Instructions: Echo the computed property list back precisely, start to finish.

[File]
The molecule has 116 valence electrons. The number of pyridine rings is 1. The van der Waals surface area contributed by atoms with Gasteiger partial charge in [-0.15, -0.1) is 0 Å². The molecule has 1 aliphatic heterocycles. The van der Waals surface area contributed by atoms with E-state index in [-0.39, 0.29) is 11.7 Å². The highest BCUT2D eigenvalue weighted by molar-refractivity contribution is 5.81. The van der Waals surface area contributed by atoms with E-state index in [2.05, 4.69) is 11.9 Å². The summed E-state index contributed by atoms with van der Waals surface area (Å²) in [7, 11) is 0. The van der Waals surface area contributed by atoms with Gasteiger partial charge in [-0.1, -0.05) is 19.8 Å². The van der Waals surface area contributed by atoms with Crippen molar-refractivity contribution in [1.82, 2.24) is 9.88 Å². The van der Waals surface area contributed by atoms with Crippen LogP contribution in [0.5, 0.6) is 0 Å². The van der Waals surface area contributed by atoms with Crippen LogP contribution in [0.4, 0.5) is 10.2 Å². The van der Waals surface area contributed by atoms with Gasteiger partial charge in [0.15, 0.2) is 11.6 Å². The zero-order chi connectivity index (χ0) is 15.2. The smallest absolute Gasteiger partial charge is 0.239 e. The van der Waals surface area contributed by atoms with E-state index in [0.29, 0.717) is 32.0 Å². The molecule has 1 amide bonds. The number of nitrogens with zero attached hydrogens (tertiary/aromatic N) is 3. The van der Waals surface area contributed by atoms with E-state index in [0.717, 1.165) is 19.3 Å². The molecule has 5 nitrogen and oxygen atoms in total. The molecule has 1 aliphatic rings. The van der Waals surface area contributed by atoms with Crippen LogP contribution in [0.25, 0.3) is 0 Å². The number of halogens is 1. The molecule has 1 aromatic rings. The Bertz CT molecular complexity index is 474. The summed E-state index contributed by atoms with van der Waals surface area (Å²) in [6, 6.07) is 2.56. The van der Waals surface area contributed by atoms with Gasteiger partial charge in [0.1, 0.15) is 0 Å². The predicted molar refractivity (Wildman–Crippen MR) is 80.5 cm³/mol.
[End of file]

The molecule has 116 valence electrons. The number of pyridine rings is 1. The van der Waals surface area contributed by atoms with Gasteiger partial charge in [-0.15, -0.1) is 0 Å². The molecule has 1 aliphatic heterocycles. The van der Waals surface area contributed by atoms with E-state index in [-0.39, 0.29) is 11.7 Å². The highest BCUT2D eigenvalue weighted by molar-refractivity contribution is 5.81. The van der Waals surface area contributed by atoms with E-state index in [2.05, 4.69) is 11.9 Å². The summed E-state index contributed by atoms with van der Waals surface area (Å²) in [7, 11) is 0. The van der Waals surface area contributed by atoms with Gasteiger partial charge in [-0.1, -0.05) is 19.8 Å². The van der Waals surface area contributed by atoms with Crippen molar-refractivity contribution in [1.82, 2.24) is 9.88 Å². The van der Waals surface area contributed by atoms with Crippen LogP contribution in [0.5, 0.6) is 0 Å². The van der Waals surface area contributed by atoms with Crippen LogP contribution in [0.4, 0.5) is 10.2 Å². The van der Waals surface area contributed by atoms with Gasteiger partial charge in [0.15, 0.2) is 11.6 Å². The zero-order chi connectivity index (χ0) is 15.2. The smallest absolute Gasteiger partial charge is 0.239 e. The van der Waals surface area contributed by atoms with E-state index in [0.29, 0.717) is 32.0 Å². The molecule has 1 amide bonds. The number of nitrogens with zero attached hydrogens (tertiary/aromatic N) is 3. The van der Waals surface area contributed by atoms with E-state index in [0.717, 1.165) is 19.3 Å². The molecule has 5 nitrogen and oxygen atoms in total. The molecule has 1 aliphatic rings. The van der Waals surface area contributed by atoms with Crippen LogP contribution in [0.25, 0.3) is 0 Å². The number of halogens is 1. The molecule has 1 aromatic rings. The Bertz CT molecular complexity index is 474. The summed E-state index contributed by atoms with van der Waals surface area (Å²) in [6, 6.07) is 2.56. The van der Waals surface area contributed by atoms with Gasteiger partial charge in [0.1, 0.15) is 0 Å². The predicted molar refractivity (Wildman–Crippen MR) is 80.5 cm³/mol.